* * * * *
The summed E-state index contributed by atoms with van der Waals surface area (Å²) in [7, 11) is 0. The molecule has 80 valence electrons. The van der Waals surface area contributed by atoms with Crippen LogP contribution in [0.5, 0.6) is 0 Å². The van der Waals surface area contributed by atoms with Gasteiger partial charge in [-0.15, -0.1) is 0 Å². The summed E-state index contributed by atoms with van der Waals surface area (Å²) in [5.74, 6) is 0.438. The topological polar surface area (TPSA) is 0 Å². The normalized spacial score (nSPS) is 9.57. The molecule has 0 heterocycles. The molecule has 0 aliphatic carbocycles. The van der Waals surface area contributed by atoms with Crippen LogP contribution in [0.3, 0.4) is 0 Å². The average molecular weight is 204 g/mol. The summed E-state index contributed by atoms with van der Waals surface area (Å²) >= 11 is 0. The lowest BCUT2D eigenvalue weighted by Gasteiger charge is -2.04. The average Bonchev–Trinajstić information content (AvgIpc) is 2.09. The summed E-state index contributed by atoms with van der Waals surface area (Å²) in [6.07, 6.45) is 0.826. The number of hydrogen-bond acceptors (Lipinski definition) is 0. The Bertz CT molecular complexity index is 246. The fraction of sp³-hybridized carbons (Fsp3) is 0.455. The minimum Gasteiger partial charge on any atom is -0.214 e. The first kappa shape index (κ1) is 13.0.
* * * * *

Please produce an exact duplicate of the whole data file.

The summed E-state index contributed by atoms with van der Waals surface area (Å²) in [7, 11) is 0. The molecule has 80 valence electrons. The van der Waals surface area contributed by atoms with Crippen LogP contribution in [0.5, 0.6) is 0 Å². The van der Waals surface area contributed by atoms with Gasteiger partial charge in [-0.15, -0.1) is 0 Å². The summed E-state index contributed by atoms with van der Waals surface area (Å²) in [5.74, 6) is 0.438. The topological polar surface area (TPSA) is 0 Å². The normalized spacial score (nSPS) is 9.57. The molecule has 0 heterocycles. The molecule has 0 aliphatic carbocycles. The van der Waals surface area contributed by atoms with Crippen LogP contribution in [0.3, 0.4) is 0 Å². The average molecular weight is 204 g/mol. The summed E-state index contributed by atoms with van der Waals surface area (Å²) >= 11 is 0. The lowest BCUT2D eigenvalue weighted by Gasteiger charge is -2.04. The average Bonchev–Trinajstić information content (AvgIpc) is 2.09. The summed E-state index contributed by atoms with van der Waals surface area (Å²) in [6.07, 6.45) is 0.826. The number of hydrogen-bond acceptors (Lipinski definition) is 0. The Bertz CT molecular complexity index is 246. The fraction of sp³-hybridized carbons (Fsp3) is 0.455. The minimum Gasteiger partial charge on any atom is -0.214 e. The first kappa shape index (κ1) is 13.0.